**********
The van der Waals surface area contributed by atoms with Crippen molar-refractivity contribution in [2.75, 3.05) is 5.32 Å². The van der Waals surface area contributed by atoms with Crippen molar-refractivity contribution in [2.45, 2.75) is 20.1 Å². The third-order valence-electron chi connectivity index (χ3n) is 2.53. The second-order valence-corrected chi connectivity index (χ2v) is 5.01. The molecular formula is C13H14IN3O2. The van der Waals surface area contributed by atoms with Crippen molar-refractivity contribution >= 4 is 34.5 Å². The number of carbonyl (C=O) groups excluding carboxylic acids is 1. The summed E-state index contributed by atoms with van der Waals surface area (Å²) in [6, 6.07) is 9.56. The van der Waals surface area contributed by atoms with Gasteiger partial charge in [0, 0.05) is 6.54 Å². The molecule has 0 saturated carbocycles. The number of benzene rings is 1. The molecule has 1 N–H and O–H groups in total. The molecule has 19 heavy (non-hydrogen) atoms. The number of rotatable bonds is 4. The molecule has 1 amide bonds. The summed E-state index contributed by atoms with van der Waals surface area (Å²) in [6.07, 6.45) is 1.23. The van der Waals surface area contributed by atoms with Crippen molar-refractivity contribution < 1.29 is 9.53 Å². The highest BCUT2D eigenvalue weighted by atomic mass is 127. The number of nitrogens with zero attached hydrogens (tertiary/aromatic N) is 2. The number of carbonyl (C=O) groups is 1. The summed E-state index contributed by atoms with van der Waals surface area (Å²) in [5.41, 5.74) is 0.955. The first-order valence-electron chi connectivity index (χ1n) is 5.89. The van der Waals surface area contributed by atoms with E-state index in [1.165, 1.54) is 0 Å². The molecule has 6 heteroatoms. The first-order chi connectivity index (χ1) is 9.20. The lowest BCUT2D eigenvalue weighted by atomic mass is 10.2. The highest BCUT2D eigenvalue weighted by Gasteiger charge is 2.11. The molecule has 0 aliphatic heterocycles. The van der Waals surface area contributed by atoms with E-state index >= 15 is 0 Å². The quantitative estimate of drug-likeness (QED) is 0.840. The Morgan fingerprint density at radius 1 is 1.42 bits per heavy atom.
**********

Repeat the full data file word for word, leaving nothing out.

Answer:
The van der Waals surface area contributed by atoms with Crippen molar-refractivity contribution in [2.75, 3.05) is 5.32 Å². The van der Waals surface area contributed by atoms with Crippen molar-refractivity contribution in [2.45, 2.75) is 20.1 Å². The third-order valence-electron chi connectivity index (χ3n) is 2.53. The second-order valence-corrected chi connectivity index (χ2v) is 5.01. The molecular formula is C13H14IN3O2. The van der Waals surface area contributed by atoms with Crippen molar-refractivity contribution >= 4 is 34.5 Å². The number of carbonyl (C=O) groups excluding carboxylic acids is 1. The summed E-state index contributed by atoms with van der Waals surface area (Å²) in [6, 6.07) is 9.56. The van der Waals surface area contributed by atoms with Gasteiger partial charge in [0, 0.05) is 6.54 Å². The molecule has 0 saturated carbocycles. The number of benzene rings is 1. The molecule has 1 N–H and O–H groups in total. The molecule has 19 heavy (non-hydrogen) atoms. The number of rotatable bonds is 4. The molecule has 1 amide bonds. The summed E-state index contributed by atoms with van der Waals surface area (Å²) in [6.07, 6.45) is 1.23. The van der Waals surface area contributed by atoms with Crippen molar-refractivity contribution < 1.29 is 9.53 Å². The highest BCUT2D eigenvalue weighted by atomic mass is 127. The number of nitrogens with zero attached hydrogens (tertiary/aromatic N) is 2. The number of carbonyl (C=O) groups is 1. The summed E-state index contributed by atoms with van der Waals surface area (Å²) in [5.41, 5.74) is 0.955. The first-order valence-electron chi connectivity index (χ1n) is 5.89. The van der Waals surface area contributed by atoms with E-state index in [1.165, 1.54) is 0 Å². The molecule has 6 heteroatoms. The first-order chi connectivity index (χ1) is 9.20. The lowest BCUT2D eigenvalue weighted by atomic mass is 10.2. The highest BCUT2D eigenvalue weighted by Gasteiger charge is 2.11. The molecule has 0 aliphatic heterocycles. The van der Waals surface area contributed by atoms with E-state index >= 15 is 0 Å². The quantitative estimate of drug-likeness (QED) is 0.840. The Morgan fingerprint density at radius 1 is 1.42 bits per heavy atom.